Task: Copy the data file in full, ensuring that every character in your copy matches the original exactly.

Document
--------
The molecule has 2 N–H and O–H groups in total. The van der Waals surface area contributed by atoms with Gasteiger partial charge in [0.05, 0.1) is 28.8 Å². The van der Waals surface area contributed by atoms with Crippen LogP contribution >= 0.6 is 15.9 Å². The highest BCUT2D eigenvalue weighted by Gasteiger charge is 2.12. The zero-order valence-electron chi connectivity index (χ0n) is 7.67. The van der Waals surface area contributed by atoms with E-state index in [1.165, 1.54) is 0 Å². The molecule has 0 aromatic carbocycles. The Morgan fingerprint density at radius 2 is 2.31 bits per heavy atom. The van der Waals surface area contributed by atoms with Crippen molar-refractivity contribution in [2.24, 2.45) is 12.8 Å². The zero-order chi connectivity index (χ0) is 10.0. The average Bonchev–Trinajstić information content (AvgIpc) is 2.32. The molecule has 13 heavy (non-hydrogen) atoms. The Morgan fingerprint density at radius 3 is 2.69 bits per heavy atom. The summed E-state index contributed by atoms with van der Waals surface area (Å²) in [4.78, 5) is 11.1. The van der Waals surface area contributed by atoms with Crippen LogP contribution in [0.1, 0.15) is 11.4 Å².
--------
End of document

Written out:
The molecule has 2 N–H and O–H groups in total. The van der Waals surface area contributed by atoms with Gasteiger partial charge in [0.05, 0.1) is 28.8 Å². The van der Waals surface area contributed by atoms with Crippen LogP contribution >= 0.6 is 15.9 Å². The highest BCUT2D eigenvalue weighted by Gasteiger charge is 2.12. The zero-order valence-electron chi connectivity index (χ0n) is 7.67. The van der Waals surface area contributed by atoms with E-state index in [1.165, 1.54) is 0 Å². The molecule has 0 aromatic carbocycles. The Morgan fingerprint density at radius 2 is 2.31 bits per heavy atom. The van der Waals surface area contributed by atoms with Crippen molar-refractivity contribution in [2.24, 2.45) is 12.8 Å². The zero-order chi connectivity index (χ0) is 10.0. The average Bonchev–Trinajstić information content (AvgIpc) is 2.32. The molecule has 13 heavy (non-hydrogen) atoms. The Morgan fingerprint density at radius 3 is 2.69 bits per heavy atom. The summed E-state index contributed by atoms with van der Waals surface area (Å²) in [4.78, 5) is 11.1. The van der Waals surface area contributed by atoms with Crippen LogP contribution in [0.1, 0.15) is 11.4 Å².